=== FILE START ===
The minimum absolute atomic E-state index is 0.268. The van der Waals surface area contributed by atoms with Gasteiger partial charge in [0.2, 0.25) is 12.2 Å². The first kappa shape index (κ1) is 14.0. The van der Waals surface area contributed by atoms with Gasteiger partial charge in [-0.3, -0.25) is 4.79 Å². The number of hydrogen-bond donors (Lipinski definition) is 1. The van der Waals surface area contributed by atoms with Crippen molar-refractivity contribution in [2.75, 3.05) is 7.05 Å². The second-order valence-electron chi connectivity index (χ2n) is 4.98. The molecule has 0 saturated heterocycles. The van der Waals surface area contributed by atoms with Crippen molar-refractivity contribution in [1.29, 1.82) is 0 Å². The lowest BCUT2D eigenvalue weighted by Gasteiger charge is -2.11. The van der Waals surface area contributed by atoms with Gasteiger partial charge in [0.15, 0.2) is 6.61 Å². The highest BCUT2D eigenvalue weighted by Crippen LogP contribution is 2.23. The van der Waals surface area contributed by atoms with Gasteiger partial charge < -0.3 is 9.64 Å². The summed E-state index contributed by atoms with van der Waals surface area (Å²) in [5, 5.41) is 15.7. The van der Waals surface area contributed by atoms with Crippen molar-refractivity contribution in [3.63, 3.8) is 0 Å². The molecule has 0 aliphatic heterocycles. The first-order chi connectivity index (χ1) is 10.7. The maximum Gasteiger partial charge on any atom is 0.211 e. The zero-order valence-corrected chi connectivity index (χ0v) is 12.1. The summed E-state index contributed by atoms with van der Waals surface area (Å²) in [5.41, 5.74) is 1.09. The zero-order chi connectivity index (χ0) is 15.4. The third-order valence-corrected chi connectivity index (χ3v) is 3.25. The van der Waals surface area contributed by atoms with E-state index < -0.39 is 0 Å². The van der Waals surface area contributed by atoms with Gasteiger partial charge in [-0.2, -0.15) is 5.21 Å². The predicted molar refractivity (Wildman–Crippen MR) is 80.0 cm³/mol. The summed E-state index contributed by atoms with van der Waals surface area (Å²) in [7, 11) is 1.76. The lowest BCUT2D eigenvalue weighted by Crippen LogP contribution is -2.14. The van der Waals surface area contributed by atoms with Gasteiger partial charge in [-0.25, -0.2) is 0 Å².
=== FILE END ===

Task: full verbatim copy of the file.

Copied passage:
The minimum absolute atomic E-state index is 0.268. The van der Waals surface area contributed by atoms with Gasteiger partial charge in [0.2, 0.25) is 12.2 Å². The first kappa shape index (κ1) is 14.0. The van der Waals surface area contributed by atoms with Gasteiger partial charge in [-0.3, -0.25) is 4.79 Å². The number of hydrogen-bond donors (Lipinski definition) is 1. The van der Waals surface area contributed by atoms with Crippen molar-refractivity contribution in [2.75, 3.05) is 7.05 Å². The second-order valence-electron chi connectivity index (χ2n) is 4.98. The molecule has 0 saturated heterocycles. The van der Waals surface area contributed by atoms with Crippen molar-refractivity contribution in [1.29, 1.82) is 0 Å². The lowest BCUT2D eigenvalue weighted by Gasteiger charge is -2.11. The van der Waals surface area contributed by atoms with Gasteiger partial charge in [0.15, 0.2) is 6.61 Å². The highest BCUT2D eigenvalue weighted by Crippen LogP contribution is 2.23. The van der Waals surface area contributed by atoms with Gasteiger partial charge < -0.3 is 9.64 Å². The summed E-state index contributed by atoms with van der Waals surface area (Å²) in [5, 5.41) is 15.7. The van der Waals surface area contributed by atoms with Crippen molar-refractivity contribution in [3.63, 3.8) is 0 Å². The molecule has 0 aliphatic heterocycles. The first-order chi connectivity index (χ1) is 10.7. The maximum Gasteiger partial charge on any atom is 0.211 e. The zero-order valence-corrected chi connectivity index (χ0v) is 12.1. The summed E-state index contributed by atoms with van der Waals surface area (Å²) in [5.41, 5.74) is 1.09. The zero-order chi connectivity index (χ0) is 15.4. The third-order valence-corrected chi connectivity index (χ3v) is 3.25. The van der Waals surface area contributed by atoms with E-state index < -0.39 is 0 Å². The van der Waals surface area contributed by atoms with Gasteiger partial charge in [-0.2, -0.15) is 5.21 Å². The predicted molar refractivity (Wildman–Crippen MR) is 80.0 cm³/mol. The summed E-state index contributed by atoms with van der Waals surface area (Å²) in [7, 11) is 1.76. The lowest BCUT2D eigenvalue weighted by Crippen LogP contribution is -2.14. The van der Waals surface area contributed by atoms with Gasteiger partial charge in [-0.25, -0.2) is 0 Å².